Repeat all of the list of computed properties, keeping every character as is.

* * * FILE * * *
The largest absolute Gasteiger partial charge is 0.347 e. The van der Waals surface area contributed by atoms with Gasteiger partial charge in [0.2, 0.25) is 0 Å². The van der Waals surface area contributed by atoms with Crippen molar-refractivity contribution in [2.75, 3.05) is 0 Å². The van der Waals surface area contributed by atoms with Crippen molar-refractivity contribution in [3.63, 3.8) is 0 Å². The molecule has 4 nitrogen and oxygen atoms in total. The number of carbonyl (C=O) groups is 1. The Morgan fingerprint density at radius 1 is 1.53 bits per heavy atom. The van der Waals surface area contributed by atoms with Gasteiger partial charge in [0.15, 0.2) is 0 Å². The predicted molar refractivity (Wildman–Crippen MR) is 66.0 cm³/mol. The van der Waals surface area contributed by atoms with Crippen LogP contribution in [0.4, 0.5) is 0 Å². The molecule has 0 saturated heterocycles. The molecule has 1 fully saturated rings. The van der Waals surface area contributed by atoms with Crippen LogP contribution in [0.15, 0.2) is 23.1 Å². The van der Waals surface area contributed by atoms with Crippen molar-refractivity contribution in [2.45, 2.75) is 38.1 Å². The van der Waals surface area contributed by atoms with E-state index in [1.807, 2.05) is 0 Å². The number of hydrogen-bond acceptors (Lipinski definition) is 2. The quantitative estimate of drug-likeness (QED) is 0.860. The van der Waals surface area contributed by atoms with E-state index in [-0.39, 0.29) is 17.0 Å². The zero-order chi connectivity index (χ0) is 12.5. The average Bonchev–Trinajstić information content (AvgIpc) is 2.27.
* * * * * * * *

The largest absolute Gasteiger partial charge is 0.347 e. The van der Waals surface area contributed by atoms with Gasteiger partial charge in [0.2, 0.25) is 0 Å². The van der Waals surface area contributed by atoms with Crippen molar-refractivity contribution in [2.75, 3.05) is 0 Å². The van der Waals surface area contributed by atoms with Crippen molar-refractivity contribution in [3.63, 3.8) is 0 Å². The molecule has 4 nitrogen and oxygen atoms in total. The number of carbonyl (C=O) groups is 1. The Morgan fingerprint density at radius 1 is 1.53 bits per heavy atom. The van der Waals surface area contributed by atoms with Gasteiger partial charge in [0.15, 0.2) is 0 Å². The predicted molar refractivity (Wildman–Crippen MR) is 66.0 cm³/mol. The van der Waals surface area contributed by atoms with Crippen LogP contribution in [0.4, 0.5) is 0 Å². The molecule has 0 saturated heterocycles. The molecule has 1 fully saturated rings. The van der Waals surface area contributed by atoms with Crippen LogP contribution in [0.15, 0.2) is 23.1 Å². The van der Waals surface area contributed by atoms with Crippen molar-refractivity contribution in [2.45, 2.75) is 38.1 Å². The van der Waals surface area contributed by atoms with E-state index in [1.807, 2.05) is 0 Å². The number of hydrogen-bond acceptors (Lipinski definition) is 2. The quantitative estimate of drug-likeness (QED) is 0.860. The van der Waals surface area contributed by atoms with E-state index in [-0.39, 0.29) is 17.0 Å². The zero-order chi connectivity index (χ0) is 12.5. The average Bonchev–Trinajstić information content (AvgIpc) is 2.27.